BMW AG and Volkswagen AG are facing up to difficult cost cuts needed to fund the unprecedented transition to electrifying their fleets.
BMW shares sank on Wednesday, dragging down its peers, after the luxury carmaker said it will embark on a 12bn-euro ($14bn) efficiency drive to pay for future battery-powered cars. Trade wars and an industry slowdown are sapping the profit margins essential to funding the shift, the company said.
Separately, Volkswagen AG’s top labor leader demanded 10-year job guarantees and other concessions before the German automaker’s powerful unions agree to go along with aggressive cost-cutting plans of Chief Executive Officer Herbert Diess.
The move away from combustion carmaking methods is challenging all traditional carmakers, but is a particular hurdle for Germany, where the shift is stoking uncertainty in an industry that’s the backbone of the economy. Electric cars have fewer parts and don’t require as many workers, and many new jobs available require digital skills that most factory workers lack. New, deep-pocketed competitors like Alphabet Inc.’s Waymo are adding to the pressure with an advantage in areas like software development likely to determine winners and losers.
“I’m convinced we must modernize ourselves much faster,” Diess told some 20,000 workers gathered at a town-hall meeting at Volkswagen’s sprawling plant in Wolfsburg, Germany. “It’s not a done deal that we manage the transformation.”
The 60-year-old CEO, who took over the top job last April, is pushing to deepen VW’s 2016 agreement with workers to reduce the workforce by 30,000 positions. He sought to minimize his differences with labor boss Bernd Osterloh, who took the stage before him in Wolfsburg. While they argue, they ultimately often pursue the same goals to make VW — the world’s largest automaker — a stronger company, Diess said.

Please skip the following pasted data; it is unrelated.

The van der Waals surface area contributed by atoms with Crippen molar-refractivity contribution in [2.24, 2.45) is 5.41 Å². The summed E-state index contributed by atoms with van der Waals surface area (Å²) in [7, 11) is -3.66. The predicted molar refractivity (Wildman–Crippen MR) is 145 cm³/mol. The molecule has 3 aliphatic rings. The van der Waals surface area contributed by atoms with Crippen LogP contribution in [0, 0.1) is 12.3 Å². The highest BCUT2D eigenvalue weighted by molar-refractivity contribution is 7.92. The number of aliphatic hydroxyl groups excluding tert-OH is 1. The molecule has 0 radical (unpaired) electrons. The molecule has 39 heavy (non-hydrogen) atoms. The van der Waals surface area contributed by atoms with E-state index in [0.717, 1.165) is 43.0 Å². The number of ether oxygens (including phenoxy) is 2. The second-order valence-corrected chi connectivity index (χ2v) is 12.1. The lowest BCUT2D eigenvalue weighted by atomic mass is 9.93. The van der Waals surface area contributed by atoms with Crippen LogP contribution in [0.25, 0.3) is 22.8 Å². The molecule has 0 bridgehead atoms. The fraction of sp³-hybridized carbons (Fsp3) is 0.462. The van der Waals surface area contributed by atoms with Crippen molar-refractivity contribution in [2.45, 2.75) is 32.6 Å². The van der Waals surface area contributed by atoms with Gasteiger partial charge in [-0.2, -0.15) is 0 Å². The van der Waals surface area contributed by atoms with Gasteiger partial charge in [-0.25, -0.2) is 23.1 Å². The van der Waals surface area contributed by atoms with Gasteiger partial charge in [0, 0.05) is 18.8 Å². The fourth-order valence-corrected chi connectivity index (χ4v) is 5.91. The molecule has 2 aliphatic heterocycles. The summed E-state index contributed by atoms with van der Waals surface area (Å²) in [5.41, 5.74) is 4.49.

Diess said he just returned from a U.S. trip to visit Seattle-based Amazon.com Inc., where he concluded that Germany isn’t well-enough prepared to face the challenges posed by new rivals in the U.S. and China.
“I’m worried about that,” Diess said. “We don’t want to be hardware providers for Google and Apple,” or trail behind Tesla Inc. and Byton Ltd. in China.
At BMW, pretax profit is expected to decline by more than 10 percent this year. The company, second to Daimler AG among global luxury carmakers, is responding by stepping up its savings drive with plans to cull models, reduce development times by as much as one third and hold the workforce steady this year.
Shares of BMW fell as much as 5.9 percent, the most since September, and were down 5 percent to 71.92 euros as of 3:06 p.m. in Frankfurt. VW shares were off 2.9 percent, while Daimler was down 2.2 percent.
BMW’s weak outlook is a “troublesome” sign for the sector after the carmaker looked better-placed than competitors with a number of strong new models and the luxury-car market in China holding up, Sanford C. Bernstein analyst Max Warburton wrote in a note. “This warning will inevitably increase worries about weaker names in the sector.”
Other carmakers are responding to the same stresses. Volkswagen is cutting as many as 7,000 more jobs, it said last week, while its Audi brand is scaling back management for savings and faster decision-making. (Audi’s also in talks with unions to determine the overall scope of job reductions beyond weeding out management ranks.) Mercedes Benz-parent Daimler vowed comprehensive cost-cutting measures last month, and PSA Group’s Opel division said Wednesday that it had reach an accord with its works council on 2,000 early retirements at its plant in Ruesselshim, Germany.
In addition to thinning ranks, carmakers are also looking to each other for savings. BMW and Daimler have pushed aside rivalries to joined forces in sharing and autonomous cars. They’re also studying a deeper cooperation on key components in conventional vehicles, people familiar with the matter said in December. VW has been in talks with Ford Motor Co. to team up on e-cars and autonomous vehicles.
Before cutting more jobs Volkswagen, Osterloh said management should first resolve problems like the costly delays of vehicle projects, and analyze mistakes made related to the stricter WLTP emission tests that also hurt profit to prevent them from happening again.
“This workforce has proved once again in 2018 that it delivers when it’s getting difficult,” Osterloh said. “Now you must finally deliver as well,” he told management.
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